From the share price perspective, the fact that CNQC Intl has a strong presence in Hong Kong as a Main Board listed company could result in growing confidence for Vivocom as definitely a stock to track and watch closely for significant growth.
Bear in mind that at current price at 13c, Vivocom is trading at its 16 months low and at approximately 8 times PE, whilst the average PE for the construction industry in Malaysia is almost double at 15 times. Assuming a PE of 15 times, Vivocom’s share price would hypothetically be traded at 23 sen, providing significant upward trajectory potential for its shares moving forward!
Can one thus reasonably anticipate that Vivocom would in due time eventually realise its potential and a considerable re-rating with CNQC International participation as its single largest shareholder?
When contacted, an independent veteran industry analysts opined that it is highly likely for Vivocom to be meaningfully transformed into “an entity beyond recognition just as CNQC International did over a short span in Hong Kong”.
CNQC International Hong Kong was formerly known as Sunley Holdings Limited, he said, pointing out that, in the last-quarter of 2012, Sunley shares prices were hovering around the HKD 0.80 level when CNQC acquired the company.
Investors then responded positively to this acquisition and prices were driven sharply higher to a historical-high of HKD4.30 in mid-2014.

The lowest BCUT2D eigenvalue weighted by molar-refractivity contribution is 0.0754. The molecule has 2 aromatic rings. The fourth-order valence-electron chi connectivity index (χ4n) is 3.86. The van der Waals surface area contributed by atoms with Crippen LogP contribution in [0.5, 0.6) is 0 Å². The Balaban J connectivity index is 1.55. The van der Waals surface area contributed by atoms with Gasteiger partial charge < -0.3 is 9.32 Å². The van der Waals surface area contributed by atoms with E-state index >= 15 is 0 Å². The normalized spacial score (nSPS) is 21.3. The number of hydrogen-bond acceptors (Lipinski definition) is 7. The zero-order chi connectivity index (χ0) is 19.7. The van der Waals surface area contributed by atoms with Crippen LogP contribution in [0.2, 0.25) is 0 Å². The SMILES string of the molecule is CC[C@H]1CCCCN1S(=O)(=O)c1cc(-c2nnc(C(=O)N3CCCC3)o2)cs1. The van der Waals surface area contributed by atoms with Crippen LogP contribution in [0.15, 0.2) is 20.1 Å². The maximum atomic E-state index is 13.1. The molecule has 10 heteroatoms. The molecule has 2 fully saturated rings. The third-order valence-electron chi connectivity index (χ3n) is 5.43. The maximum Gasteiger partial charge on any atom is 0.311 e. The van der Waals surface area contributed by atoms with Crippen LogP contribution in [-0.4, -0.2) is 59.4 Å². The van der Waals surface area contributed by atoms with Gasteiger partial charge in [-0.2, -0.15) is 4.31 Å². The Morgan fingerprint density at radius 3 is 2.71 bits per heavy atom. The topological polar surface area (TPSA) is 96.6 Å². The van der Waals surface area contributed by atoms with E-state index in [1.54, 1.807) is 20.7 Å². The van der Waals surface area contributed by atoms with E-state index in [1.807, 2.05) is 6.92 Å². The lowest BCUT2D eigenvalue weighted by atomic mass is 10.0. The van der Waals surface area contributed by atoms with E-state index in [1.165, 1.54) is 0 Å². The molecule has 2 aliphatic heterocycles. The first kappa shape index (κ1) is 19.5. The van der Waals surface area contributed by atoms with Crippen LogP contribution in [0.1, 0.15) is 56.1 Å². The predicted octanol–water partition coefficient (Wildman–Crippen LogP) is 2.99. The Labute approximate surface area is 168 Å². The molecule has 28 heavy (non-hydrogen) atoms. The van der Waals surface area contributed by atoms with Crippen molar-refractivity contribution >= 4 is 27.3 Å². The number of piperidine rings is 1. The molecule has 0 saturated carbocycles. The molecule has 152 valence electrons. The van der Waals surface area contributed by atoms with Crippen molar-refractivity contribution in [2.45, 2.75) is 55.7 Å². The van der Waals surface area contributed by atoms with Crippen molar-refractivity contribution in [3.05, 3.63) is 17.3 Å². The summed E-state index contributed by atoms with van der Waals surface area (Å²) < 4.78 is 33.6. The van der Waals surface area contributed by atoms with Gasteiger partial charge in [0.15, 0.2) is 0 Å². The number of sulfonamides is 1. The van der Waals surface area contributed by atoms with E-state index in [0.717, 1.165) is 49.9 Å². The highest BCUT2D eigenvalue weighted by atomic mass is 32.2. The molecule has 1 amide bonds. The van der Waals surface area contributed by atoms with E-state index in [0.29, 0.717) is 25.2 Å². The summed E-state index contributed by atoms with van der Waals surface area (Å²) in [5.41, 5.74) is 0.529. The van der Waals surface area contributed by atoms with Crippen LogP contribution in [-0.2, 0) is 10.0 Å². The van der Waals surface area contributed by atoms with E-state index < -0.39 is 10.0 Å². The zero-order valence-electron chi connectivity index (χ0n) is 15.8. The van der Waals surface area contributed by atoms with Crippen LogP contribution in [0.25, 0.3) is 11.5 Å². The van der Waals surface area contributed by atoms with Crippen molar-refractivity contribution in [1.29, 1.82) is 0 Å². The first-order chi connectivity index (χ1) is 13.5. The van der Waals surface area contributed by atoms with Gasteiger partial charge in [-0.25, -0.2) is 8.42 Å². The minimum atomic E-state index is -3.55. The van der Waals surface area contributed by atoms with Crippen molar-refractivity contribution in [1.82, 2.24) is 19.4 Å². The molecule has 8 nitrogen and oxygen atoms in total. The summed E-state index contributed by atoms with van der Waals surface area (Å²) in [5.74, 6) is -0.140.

He observed that, in the 2015-2017 period, prices fluctuated steadily along with intermittent price rallies within the HKD3.70 to HKD2.10 levels.
The outstanding success of CNQC was largely attributed to their many successful award winning projects in Singapore. “Prospects of this bullish scenario being replicated for Vivocom share prices upon the acquisition by CNQC is extremely high,” he said.
Serious to long-term or even short-term investors can now find no reason to unwind their holdings and now would instead look for opportunities to top-up on their investments, he added.
“Vivocom has been on price consolidation between 12 and 14 sen for an extended period and is expected to react bullishly to this CNQC acquisition. It is trading at its 16 months low at 13c, so the upward trajectory is real and realistic”.
“The forecast for the price-target in the immediate term is conservatively a double-bagger at 26 to 28 sen,” he concluded.
Certainly, the Vivocom Group had been positively covered by analysts at one stage with five research houses namely, CIMB, MIDF, Mercury Securities, TE Research and SJ Securities covering the Company with “BUY” calls setting target prices ranging from 40 sen to 75 sen per share, signalling strong upside potential and capital appreciation.
In its most recent update report dated 5th September 2017, research house MIDF Research has continued to maintain a BUY call on Vivocom’s shares with a target price set at 40 sen per share.
Perhaps with CNQC Intl as its single largest shareholder and catalyst for value and wealth creation, it’s about time for Vivocom to realise its true worth and potential.
Note: This is not a recommendation to buy or sell stocks. Please consult your investment advisor before making any investment decision.